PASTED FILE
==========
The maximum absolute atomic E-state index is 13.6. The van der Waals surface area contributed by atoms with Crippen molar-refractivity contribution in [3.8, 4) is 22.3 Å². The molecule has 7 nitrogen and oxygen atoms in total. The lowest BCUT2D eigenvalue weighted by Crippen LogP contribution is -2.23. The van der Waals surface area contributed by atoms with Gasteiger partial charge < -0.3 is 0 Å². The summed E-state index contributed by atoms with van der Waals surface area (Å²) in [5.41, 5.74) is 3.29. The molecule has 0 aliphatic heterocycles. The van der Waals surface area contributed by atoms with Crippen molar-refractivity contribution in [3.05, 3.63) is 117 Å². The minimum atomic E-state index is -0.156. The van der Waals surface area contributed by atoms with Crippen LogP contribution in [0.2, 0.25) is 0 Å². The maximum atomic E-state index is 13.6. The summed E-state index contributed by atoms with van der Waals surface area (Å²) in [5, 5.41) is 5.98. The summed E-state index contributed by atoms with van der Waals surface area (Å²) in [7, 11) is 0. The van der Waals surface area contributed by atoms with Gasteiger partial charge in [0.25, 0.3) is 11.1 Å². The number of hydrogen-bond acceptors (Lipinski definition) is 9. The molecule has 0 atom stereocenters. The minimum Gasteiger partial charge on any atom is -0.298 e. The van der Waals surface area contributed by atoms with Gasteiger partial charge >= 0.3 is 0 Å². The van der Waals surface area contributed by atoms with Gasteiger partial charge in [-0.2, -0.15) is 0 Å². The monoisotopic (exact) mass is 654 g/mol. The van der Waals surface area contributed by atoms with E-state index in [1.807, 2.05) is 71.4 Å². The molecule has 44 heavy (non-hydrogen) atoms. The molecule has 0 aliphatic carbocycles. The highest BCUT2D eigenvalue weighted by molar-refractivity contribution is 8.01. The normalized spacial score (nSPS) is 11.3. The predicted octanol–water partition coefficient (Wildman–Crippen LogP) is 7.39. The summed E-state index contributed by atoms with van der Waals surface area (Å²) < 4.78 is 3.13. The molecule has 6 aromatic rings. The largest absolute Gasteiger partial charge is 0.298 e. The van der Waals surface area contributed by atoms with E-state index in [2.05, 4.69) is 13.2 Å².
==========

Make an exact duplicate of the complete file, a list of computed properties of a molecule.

The maximum absolute atomic E-state index is 13.6. The van der Waals surface area contributed by atoms with Crippen molar-refractivity contribution in [3.8, 4) is 22.3 Å². The molecule has 7 nitrogen and oxygen atoms in total. The lowest BCUT2D eigenvalue weighted by Crippen LogP contribution is -2.23. The van der Waals surface area contributed by atoms with Gasteiger partial charge < -0.3 is 0 Å². The summed E-state index contributed by atoms with van der Waals surface area (Å²) in [5.41, 5.74) is 3.29. The molecule has 0 aliphatic heterocycles. The van der Waals surface area contributed by atoms with Crippen molar-refractivity contribution in [3.05, 3.63) is 117 Å². The minimum atomic E-state index is -0.156. The van der Waals surface area contributed by atoms with Crippen LogP contribution in [0.2, 0.25) is 0 Å². The maximum atomic E-state index is 13.6. The summed E-state index contributed by atoms with van der Waals surface area (Å²) in [5, 5.41) is 5.98. The summed E-state index contributed by atoms with van der Waals surface area (Å²) in [7, 11) is 0. The van der Waals surface area contributed by atoms with Gasteiger partial charge in [0.25, 0.3) is 11.1 Å². The number of hydrogen-bond acceptors (Lipinski definition) is 9. The molecule has 0 atom stereocenters. The minimum Gasteiger partial charge on any atom is -0.298 e. The van der Waals surface area contributed by atoms with Gasteiger partial charge >= 0.3 is 0 Å². The van der Waals surface area contributed by atoms with Gasteiger partial charge in [-0.2, -0.15) is 0 Å². The monoisotopic (exact) mass is 654 g/mol. The van der Waals surface area contributed by atoms with E-state index in [1.807, 2.05) is 71.4 Å². The molecule has 44 heavy (non-hydrogen) atoms. The molecule has 0 aliphatic carbocycles. The highest BCUT2D eigenvalue weighted by molar-refractivity contribution is 8.01. The normalized spacial score (nSPS) is 11.3. The predicted octanol–water partition coefficient (Wildman–Crippen LogP) is 7.39. The summed E-state index contributed by atoms with van der Waals surface area (Å²) < 4.78 is 3.13. The molecule has 6 aromatic rings. The largest absolute Gasteiger partial charge is 0.298 e. The van der Waals surface area contributed by atoms with E-state index in [2.05, 4.69) is 13.2 Å².